A timeline of how the siege of Mariupol was unveiled

Placeholder when article work is loaded

Russia on Friday demanded full control of the besieged Azvastal Iron and Steel Works, the final stronghold of Ukrainian forces in the southeastern city of Mariupol.

The site has been the target of Russian bombings for weeks.

Much of Mariupol, located in the Sea of ‚Äč‚ÄčAzov near the Russian border and home to more than 400,000 people before the war, is in ruins.

The occupation of the city will connect the mainland of Russia with Crimea, a peninsula annexed from Ukraine in 2014.

Here is how the deadly siege of the Russian city took place:

March 3 – Mariupol under siege

The mayor of Mariupol said Russian forces had cordoned off the city, cutting off water, electricity and food.

March 9 – Strike at the maternity hospital

In some of the most painful images of the war so far, a Russian attack on a maternity hospital has killed at least three people and injured 17 others.

Separately, Mariupol’s city council told The Post that 43 people had been buried, which it described as the city’s first mass grave in the conflict.

March 14 – Eviction begins

A humanitarian corridor has been opened for people to flee Mariupol, but Ukrainian officials have warned that many are trapped in the city.

March 16 – Theater bombing

Hundreds of people have been killed in bombings at the theater where they are taking refuge, the single deadliest attack on civilians since the Russian invasion began. The Russian word for “children” was written in large letters on the ground outside the building and a white flag was tied to the roof. Local officials put the death toll at around 300. An Associated Press investigation based on accounts of survivors and rescue workers later suggested that about 600 people were killed in the theater bombing.

April 18 – Thousands of people are trapped in a steel plant

Most of the Russian attacks now centered on the city’s Azovstal Iron and Steel Works. The plant and its extensive network of underground tunnels serve as the ultimate refuge and stronghold for thousands of Ukrainian fighters, many of them members of the controversial right-wing Azov Regiment. The city council of Mariupol says about a thousand civilians have also been detained.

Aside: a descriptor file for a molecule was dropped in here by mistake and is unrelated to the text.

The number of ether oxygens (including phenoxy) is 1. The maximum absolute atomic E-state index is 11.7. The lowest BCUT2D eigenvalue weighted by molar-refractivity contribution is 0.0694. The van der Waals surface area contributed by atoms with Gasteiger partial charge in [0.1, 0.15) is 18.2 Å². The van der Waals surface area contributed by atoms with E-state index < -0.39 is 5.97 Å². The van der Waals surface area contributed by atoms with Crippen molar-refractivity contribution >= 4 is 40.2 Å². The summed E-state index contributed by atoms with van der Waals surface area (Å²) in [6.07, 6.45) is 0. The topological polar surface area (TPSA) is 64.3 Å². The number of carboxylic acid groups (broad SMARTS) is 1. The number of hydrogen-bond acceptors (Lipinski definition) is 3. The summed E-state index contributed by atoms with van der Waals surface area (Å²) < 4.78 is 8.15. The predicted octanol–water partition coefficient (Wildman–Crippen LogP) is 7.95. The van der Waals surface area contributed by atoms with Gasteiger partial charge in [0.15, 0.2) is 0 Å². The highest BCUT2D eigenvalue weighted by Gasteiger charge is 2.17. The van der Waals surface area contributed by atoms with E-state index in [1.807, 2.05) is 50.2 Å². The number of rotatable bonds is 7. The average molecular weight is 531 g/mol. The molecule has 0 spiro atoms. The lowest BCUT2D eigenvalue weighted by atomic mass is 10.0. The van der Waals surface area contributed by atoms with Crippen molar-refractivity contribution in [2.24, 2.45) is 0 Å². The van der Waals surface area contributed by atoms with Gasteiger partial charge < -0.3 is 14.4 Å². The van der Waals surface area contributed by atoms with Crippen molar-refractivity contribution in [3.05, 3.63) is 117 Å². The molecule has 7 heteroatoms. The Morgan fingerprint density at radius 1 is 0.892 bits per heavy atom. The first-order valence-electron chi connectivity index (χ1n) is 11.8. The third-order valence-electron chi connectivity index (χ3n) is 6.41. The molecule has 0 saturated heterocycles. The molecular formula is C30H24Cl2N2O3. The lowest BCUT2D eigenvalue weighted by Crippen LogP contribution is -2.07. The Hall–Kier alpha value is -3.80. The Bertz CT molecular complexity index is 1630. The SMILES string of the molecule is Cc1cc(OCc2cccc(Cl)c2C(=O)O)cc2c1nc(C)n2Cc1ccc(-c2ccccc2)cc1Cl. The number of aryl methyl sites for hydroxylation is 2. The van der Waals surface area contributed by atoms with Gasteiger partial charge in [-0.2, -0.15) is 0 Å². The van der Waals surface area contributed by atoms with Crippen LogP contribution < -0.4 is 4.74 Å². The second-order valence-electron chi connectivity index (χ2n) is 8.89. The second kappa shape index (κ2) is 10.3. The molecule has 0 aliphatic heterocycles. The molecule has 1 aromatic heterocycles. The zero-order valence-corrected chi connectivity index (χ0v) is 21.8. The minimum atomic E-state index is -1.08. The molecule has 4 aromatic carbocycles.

May 7 – Women, children removed

Ukrainian officials say an operation to evacuate women, children and the elderly from the disrupted steel plant has ended.

The first civilians to be rescued described the brutality of the siege when they arrived in the northwestern town of Zaporizhia.

May 8 – Last fighters swear to hold

The leaders of the Final Fighters remained hostile as they held a two-hour press conference from the tunnel of the steel plant.

“As long as we are alive, we will always fight for justice,” said Capt. Sviatoslav “Kalina” Palamar, deputy commander of the Azov Regiment.

May 9 – Russia celebrates Victory Day

Russia celebrates Victory Day – celebrating the role of the Soviet Union in defeating Nazi Germany in World War II – in occupied Mariupol.

As Russia’s annual Victory Day, war-wounded Ukrainians reject defeat

May 16 – Injured Ukrainians evacuated

Hundreds of wounded Ukrainian troops were evacuated by Russian forces and taken to Russian-controlled areas. Ukraine’s deputy defense minister says Moscow and Kyiv will discuss a prisoner exchange to secure their release, although some Russian officials have expressed skepticism about the idea.

May 20 – Russia demands control of steel plant

Russia claims full control of Azovostal steel plant The country’s defense ministry says more than 2,400 Ukrainian fighters have surrendered in recent days, far more than any other estimate. Analysts at the Institute for the Study of War have warned that Moscow could increase numbers in an attempt to save face after a long siege of the tree.

Related Posts

Leave a Reply

Your email address will not be published.